At a 1998 GOP fundraiser, Sen. John McCain, R-Ariz., took an ill-advised jab at Bill Clinton's teenage daughter. "Why is Chelsea Clinton so ugly? Because her father is Janet Reno," McCain joked. McCain later apologized to the Clintons.
Just last month, Sen. Chuck Schumer, D-N.Y., called a flight attendant a "bitch" after she asked him to get off his cell phone before takeoff. "It's Harry Reid calling," POLITICO quoted Schumer as saying. "I guess health care will have to wait until we land." Schumer also publicly expressed his regret over the incident.
Sen. Chuck Grassley, R-Iowa, suggested executives of failed insurance giant American International Group should kill themselves. "The first thing that would make me feel a little bit better towards them if they'd follow the Japanese model and come before the American people and take that deep bow and say, 'I'm sorry' and then either do one of two things: resign or go commit suicide," Grassley said.
Then-Sen. Trent Lott, R-Miss., lost the majority leader's job after saying that the country would have been better off if segregationist Sen. Strom Thurmond had won the White House in 1948. Lesson learned? Then-Sen. George Allen, R-Va., used the word "macaca" to describe an Indian-American campaign volunteer for his opponent, Democrat Jim Webb, and it helped cost him the election.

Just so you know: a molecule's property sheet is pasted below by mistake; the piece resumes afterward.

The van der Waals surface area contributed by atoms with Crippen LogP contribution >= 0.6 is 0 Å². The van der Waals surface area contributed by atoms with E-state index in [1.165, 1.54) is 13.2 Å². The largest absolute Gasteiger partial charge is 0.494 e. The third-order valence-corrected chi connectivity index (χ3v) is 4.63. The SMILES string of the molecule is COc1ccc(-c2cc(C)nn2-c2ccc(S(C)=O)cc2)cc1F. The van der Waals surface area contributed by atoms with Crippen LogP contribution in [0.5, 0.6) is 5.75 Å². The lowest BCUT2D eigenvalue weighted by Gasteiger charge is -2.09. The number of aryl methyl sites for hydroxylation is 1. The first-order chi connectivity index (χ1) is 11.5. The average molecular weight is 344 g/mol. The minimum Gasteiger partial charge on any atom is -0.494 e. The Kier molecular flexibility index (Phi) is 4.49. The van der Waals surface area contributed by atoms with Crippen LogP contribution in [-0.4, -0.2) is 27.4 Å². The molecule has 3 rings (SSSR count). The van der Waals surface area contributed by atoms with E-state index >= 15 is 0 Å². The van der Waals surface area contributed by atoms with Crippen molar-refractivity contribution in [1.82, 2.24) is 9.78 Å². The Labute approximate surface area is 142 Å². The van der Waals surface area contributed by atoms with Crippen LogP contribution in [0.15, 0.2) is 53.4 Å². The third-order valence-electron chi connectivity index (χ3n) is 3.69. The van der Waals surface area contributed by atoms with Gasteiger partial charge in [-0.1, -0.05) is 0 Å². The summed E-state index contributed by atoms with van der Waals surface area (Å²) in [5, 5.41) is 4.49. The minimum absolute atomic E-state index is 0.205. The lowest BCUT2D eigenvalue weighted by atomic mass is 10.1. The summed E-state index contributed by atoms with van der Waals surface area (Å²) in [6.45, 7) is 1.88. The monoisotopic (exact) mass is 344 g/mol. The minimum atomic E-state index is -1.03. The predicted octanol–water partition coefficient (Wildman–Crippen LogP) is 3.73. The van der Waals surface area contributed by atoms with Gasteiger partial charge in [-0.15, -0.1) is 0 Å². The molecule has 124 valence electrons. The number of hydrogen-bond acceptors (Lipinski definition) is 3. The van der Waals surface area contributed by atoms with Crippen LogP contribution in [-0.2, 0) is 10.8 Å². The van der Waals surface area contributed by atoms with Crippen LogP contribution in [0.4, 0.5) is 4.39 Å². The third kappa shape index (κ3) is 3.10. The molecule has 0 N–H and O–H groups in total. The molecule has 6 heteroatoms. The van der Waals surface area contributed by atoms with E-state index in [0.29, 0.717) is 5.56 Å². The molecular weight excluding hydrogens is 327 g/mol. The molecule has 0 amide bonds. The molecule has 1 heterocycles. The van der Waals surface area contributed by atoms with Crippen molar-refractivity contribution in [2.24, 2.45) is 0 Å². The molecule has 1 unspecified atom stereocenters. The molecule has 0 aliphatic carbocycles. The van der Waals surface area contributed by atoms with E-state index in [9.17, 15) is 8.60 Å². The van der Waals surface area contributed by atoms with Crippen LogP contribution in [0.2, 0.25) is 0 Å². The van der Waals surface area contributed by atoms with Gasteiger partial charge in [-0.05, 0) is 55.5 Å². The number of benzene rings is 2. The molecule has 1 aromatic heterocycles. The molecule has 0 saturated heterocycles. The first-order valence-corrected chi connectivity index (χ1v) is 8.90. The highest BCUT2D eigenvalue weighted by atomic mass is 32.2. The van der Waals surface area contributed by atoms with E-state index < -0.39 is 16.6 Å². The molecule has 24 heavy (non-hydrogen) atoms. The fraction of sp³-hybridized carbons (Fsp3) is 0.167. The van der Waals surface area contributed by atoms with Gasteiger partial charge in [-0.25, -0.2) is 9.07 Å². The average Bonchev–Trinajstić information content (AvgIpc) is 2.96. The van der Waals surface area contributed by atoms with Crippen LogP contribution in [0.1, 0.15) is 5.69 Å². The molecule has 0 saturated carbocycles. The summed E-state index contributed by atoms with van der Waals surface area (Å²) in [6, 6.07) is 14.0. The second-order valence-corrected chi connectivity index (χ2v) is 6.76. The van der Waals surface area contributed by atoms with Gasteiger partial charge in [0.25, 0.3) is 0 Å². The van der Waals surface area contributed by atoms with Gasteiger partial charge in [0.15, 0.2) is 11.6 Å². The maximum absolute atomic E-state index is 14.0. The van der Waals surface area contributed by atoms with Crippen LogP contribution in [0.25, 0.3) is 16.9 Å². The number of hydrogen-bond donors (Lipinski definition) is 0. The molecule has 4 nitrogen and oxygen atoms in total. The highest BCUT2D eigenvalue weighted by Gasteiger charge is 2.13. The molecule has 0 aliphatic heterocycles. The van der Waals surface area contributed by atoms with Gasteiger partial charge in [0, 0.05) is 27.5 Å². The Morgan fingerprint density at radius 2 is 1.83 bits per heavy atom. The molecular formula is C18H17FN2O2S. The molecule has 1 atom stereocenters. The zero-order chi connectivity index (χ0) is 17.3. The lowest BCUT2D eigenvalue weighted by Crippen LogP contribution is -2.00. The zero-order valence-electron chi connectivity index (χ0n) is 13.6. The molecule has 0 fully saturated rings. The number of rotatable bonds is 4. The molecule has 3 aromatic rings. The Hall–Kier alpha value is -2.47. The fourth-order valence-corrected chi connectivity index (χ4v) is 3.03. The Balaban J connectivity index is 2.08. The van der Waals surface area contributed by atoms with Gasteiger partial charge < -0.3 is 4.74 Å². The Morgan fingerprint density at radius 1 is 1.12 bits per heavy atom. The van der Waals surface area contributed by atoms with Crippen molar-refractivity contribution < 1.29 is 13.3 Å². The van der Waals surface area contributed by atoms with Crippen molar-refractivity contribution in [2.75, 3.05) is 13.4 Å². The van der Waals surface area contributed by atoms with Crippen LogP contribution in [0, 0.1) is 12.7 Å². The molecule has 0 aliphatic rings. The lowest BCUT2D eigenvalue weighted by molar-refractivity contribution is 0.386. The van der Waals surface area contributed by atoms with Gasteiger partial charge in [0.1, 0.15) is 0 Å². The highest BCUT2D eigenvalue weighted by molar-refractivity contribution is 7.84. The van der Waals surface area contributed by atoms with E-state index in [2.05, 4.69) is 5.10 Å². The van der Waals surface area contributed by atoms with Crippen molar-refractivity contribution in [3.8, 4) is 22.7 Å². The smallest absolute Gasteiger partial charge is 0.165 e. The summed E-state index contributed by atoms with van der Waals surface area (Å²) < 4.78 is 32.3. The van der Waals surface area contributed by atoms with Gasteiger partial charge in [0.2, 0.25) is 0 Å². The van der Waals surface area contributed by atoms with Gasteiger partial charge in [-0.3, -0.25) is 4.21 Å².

But as Reid is learning — so far, at least — the use of racially charged language doesn't always have serious consequences.
Sen. Robert Byrd, D-W.Va., used the term "white n-----s" in 2001 during an interview with Fox News, but it didn't end up costing him anything. Byrd, who belonged to the Ku Klux Klan in his 20s, apologized for his comments, and he was reelected handily in 2006. He said the phrase "dates back to my boyhood and has no place in today's society."
Ross Baker, a professor of political science at Rutgers University who served as a fellow in Reid's office, said that senatorial gaffes are oftentimes "the product of tired people" who are working under "a terrific amount of pressure," in a place that imposes strict rules on decorum.
"There is sometimes this overwhelming urge to say something blunt and even impolitic," Baker said. That may not explain Reid's anachronistic talk of Obama's lack of a "Negro dialect."
And nothing, really, can explain the verbal handiwork of the late Sen. Roman Lee Hruska, R-Neb. In a 1970 floor speech, Hruska pushed back against critics who complained that Supreme Court nominee G. Harrold Carswell had been a mediocre judge.
"Even if he were mediocre, there are a lot of mediocre judges and people and lawyers," Hruska said in his floor speech. "They are entitled to a little representation, aren't they? And a little chance? We can't have all Brandeises, Frankfurters and Cardozos."
The Democrats turned Hruska's comments into a mocking slogan: "What's wrong with a little mediocrity?"
Luke Freedman and Vivyan Tang contributed to this story.
"Miss Scarlet, in the library...with a revolver...."